The technique proposed by the current invention significantly reduces the coordination and synchronization effort inherently required to provide transactional behavior to a collection of member transactions. Processing intensive coordination and synchronization effort via atomic-commit-protocols is required only for a rather small number of member transactions belonging to the same stratum (compared to the potentially large number of member transactions being part of the overall global transaction). Only for such a rather small group of member transaction the processing burden for ensuring ACIDicity is required.
Moreover, splitting the global transaction into multiple strata will result in an increased concurrency behavior and throughput of the overall environment. This is because each stratum contains fewer transactions coordinated via 2PC, thus fewer locks are held per stratum. Furthermore, each stratum commits "independently" from the other strata concurrently active reducing the time needed until locks can be freed. Or stated in a nutshell, stratified transaction processing reduces granularity and thus increases concurrency and system throughput.
A stratum approach allows to realize new concepts of a "unit of work", as those member transactions forming a stratum may be viewed, due to their ACIDicity guaranteed outcome, as a unit of work. For instance the units of work could be defined with respect to interaction with the users. A stratum which was initiated by the user's request can return immediately after committing without having to wait until the successful completion of the other strata spawned by it. As a result, the user response time will be faster, in general.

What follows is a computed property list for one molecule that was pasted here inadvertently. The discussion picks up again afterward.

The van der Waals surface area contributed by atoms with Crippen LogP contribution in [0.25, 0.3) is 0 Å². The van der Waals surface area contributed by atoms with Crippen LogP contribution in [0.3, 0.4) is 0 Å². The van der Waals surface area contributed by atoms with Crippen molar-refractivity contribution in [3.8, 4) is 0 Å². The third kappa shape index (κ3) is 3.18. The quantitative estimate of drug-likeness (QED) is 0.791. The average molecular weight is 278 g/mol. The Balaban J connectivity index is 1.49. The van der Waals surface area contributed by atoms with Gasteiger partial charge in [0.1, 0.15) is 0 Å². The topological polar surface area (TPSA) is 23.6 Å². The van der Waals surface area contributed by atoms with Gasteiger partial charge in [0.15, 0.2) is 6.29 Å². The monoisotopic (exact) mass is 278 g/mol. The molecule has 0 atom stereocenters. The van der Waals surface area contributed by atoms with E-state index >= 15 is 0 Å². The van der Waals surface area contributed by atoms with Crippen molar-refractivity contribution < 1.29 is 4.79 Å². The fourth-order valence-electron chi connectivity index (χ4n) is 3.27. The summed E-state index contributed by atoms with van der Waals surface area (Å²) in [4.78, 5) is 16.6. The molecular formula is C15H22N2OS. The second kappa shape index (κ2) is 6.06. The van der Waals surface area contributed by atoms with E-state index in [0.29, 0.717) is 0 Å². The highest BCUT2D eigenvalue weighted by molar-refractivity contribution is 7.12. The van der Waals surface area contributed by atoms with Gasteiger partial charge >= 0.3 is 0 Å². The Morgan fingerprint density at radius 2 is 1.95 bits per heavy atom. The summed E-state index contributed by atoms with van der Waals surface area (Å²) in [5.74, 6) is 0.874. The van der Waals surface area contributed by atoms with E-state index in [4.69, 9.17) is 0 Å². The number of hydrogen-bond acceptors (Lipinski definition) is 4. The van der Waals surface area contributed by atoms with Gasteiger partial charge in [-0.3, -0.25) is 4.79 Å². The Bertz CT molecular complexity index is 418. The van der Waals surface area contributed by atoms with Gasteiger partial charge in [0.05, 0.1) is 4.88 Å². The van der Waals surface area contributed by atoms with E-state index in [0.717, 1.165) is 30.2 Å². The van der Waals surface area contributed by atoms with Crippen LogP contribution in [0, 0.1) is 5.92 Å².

Due to the chained processing of strata according the concepts of chained transaction processing atomicity of the collection of transactions is insured hence providing a transaction behavior of the global transaction.
Additional advantages are accomplished by claim 2. According to a further embodiment of the proposed invention the processing activities for chaining a first and a second transactional stratum are part of the first and the second transactional stratum. According the current invention the chaining of the strata is achieved by inserting and retrieving respectively an execution request from a queue.
A handling of these execution requests as part of a stratum allows the handling to participate in the ACIDicity operation insuring that at the point in time of committing a stratum the execution request handling has been successfully completed.
Additional advantages are accomplished by claim 3. This further embodiment of the proposed invention teaches a queue supporting asynchronous transaction processing; i.e. after inserting a transaction execution request into the queue, control is returned to the inserting activity not waiting for the requested transaction to start or to finish its processing.